Code amendment would make car booting less of a headache
Monday, June 21, 2021 by Jonathan Lee
Getting booted for not obeying parking signage on private property is a huge hassle, involving a fine and a wait of sometimes an hour or more for someone to come and remove the boot. But if City Council passes a new tweak to city code, drivers could remove the boot themselves, saving time, if not money.
“This is a new self-release boot, and in the law, they don’t allow a self-release boot,” Joe Santiago, owner of Capital Parking ATX, a company that handles booting, told the Urban Transportation Commission on Thursday.
Santiago touted the benefits of the technology by describing someone who comes back to their car after a late night on the town, only to find a boot on one of the wheels. “We have accounts on Rainey Street, Sixth Street – you know, 2 in the morning, they really don’t want to wait an hour for us to come out there and take it off,” Santiago said.
The new boot, called a Tire Tag, weighs only 2 pounds and can be unlocked with a code after payment. The warning notice that accompanies the Tire Tag would tell car owners how to pay online, how open the lock and where to drop the boot off – in a drop box in the parking lot or at any other drop box around the city. Customers will have a week to return the boot.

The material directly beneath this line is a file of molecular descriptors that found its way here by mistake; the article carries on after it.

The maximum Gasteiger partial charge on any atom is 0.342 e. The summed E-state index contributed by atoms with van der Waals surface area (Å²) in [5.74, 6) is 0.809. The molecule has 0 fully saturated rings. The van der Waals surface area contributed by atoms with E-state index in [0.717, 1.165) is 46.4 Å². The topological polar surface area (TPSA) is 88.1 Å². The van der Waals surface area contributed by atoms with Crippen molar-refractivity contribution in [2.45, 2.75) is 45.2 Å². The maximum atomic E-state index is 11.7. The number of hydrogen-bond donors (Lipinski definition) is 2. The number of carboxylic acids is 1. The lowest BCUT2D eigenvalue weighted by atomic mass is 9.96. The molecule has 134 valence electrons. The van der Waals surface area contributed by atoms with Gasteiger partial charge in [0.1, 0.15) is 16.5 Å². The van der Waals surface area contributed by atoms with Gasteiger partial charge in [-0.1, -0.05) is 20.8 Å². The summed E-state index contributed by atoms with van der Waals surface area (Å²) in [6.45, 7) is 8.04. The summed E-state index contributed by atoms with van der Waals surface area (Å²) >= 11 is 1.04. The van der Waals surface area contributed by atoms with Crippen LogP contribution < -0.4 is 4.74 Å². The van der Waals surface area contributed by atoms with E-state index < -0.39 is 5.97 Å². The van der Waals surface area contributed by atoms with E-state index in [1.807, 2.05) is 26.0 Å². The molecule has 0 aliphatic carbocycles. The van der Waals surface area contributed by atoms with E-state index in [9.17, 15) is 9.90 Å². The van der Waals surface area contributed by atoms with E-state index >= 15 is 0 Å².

The booting fee, typically $100, would stay the same. Commissioner Mario Champion asked if the new technology reduces personnel costs, thereby lowering the fee. Santiago said that because the cost of the new technology is about the same as any savings elsewhere, the fees will remain unchanged.
“If they got mad and threw it in the river or something, is there a fee?” Commissioner Diana Wheeler asked. Santiago said that the fee is only $60 for a lost or damaged Tire Tag compared to $200 for a damaged boot.
According to Santiago, commercial landlords tack thousands of dollars onto businesses’ leases for private parking spaces. “Parking now is valued at $25,000 a parking spot per year, depending on the type of business you have,” he said. Some business owners, looking to reserve their precious parking spaces for customers, hire booting companies to enforce parking rules. Private companies like Capital Parking ATX do the actual booting, overseen by the Austin Police Department and Austin Transportation Department, which vets the companies to prevent fraudulent activity.
The commission unanimously recommended that City Council update the code to allow the self-release boots.
Photo by Wesha, CC BY 3.0, via Wikimedia Commons.
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